In today’s Internet culture, companies are largely focused on learning more about their audiences. They are interested in gathering data on who is visiting their website, how frequently, and their users’ overall Internet behavior. Browser fingerprinting is a commonly used technique that allows the tracking and identification of users in an untraceable, efficient manner. Browser fingerprinting consists of collecting seemingly generic data about a user’s browser family (Chrome, Firefox, Safari, etc), browser version, operating system, fonts available, and more to create a unique “fingerprint” for each person. It can be used maliciously against users, as having access to a user’s identity and their computer’s configuration can make it easier for cyber criminals to launch targeted, more effective attacks. Although many are not aware of what exactly a browser fingerprint is, studies show users find online behavioral advertising and history tracking creepy and an invasion of privacy.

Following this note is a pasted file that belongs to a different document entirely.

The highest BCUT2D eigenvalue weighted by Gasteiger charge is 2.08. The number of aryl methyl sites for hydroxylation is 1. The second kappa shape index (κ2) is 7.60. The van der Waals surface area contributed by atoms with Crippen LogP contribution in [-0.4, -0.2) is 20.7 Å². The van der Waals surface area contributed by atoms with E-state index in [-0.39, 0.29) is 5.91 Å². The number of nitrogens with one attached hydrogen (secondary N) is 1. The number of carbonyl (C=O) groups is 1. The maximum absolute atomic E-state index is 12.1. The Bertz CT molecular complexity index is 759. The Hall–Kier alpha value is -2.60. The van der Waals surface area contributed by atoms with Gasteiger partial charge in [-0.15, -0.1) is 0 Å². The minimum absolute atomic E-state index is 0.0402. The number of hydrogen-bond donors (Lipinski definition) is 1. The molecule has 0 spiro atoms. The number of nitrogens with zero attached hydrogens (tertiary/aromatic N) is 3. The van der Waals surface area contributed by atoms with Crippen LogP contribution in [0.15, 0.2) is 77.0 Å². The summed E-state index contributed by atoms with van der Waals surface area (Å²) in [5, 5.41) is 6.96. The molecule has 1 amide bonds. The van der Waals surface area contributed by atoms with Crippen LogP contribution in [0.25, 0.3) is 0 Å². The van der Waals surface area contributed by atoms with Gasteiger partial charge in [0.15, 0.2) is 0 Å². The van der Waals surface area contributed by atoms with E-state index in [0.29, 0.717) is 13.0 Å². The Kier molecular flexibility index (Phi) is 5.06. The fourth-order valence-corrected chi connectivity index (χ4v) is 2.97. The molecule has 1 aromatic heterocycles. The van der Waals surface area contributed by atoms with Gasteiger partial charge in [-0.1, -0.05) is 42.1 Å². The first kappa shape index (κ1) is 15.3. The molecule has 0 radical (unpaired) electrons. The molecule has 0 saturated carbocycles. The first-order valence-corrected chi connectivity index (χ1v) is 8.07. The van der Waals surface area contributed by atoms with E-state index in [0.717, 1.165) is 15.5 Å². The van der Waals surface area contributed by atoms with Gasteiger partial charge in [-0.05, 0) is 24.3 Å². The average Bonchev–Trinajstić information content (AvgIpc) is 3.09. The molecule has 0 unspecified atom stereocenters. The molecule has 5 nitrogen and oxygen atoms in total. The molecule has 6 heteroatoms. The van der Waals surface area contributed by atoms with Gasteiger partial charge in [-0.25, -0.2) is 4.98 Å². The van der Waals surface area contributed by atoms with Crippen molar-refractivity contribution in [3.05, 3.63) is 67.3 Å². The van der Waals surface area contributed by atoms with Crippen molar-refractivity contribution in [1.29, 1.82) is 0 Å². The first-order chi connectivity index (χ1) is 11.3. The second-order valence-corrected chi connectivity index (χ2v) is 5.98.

The goal of this project is to create an Internet browsing experience in which users’ behavior is unable to be tracked, rendering browser fingerprinting useless. One method proposed by a previous study, “PriVaricator: Deceiving Fingerprinters with Little White Lies” involves modifying a Chromium browser by randomizing the values of those attributes collected by browser fingerprinters. This still allows a user’s fingerprint to be created and stored, but causes the user to look unique at every website visit therefore unlinking their browsing history from previous or future occurrences. We propose further modifications to the Chromium browser that would lie about additional attributes to hopefully achieve a uniqueness rate that will be statistically significantly higher than previously found in the PriVaricator study. We measure our browser fingerprinting countermeasure’s success by running it against FP-TESTER test suites and analyzing the program’s overhead and visual representations of webpages.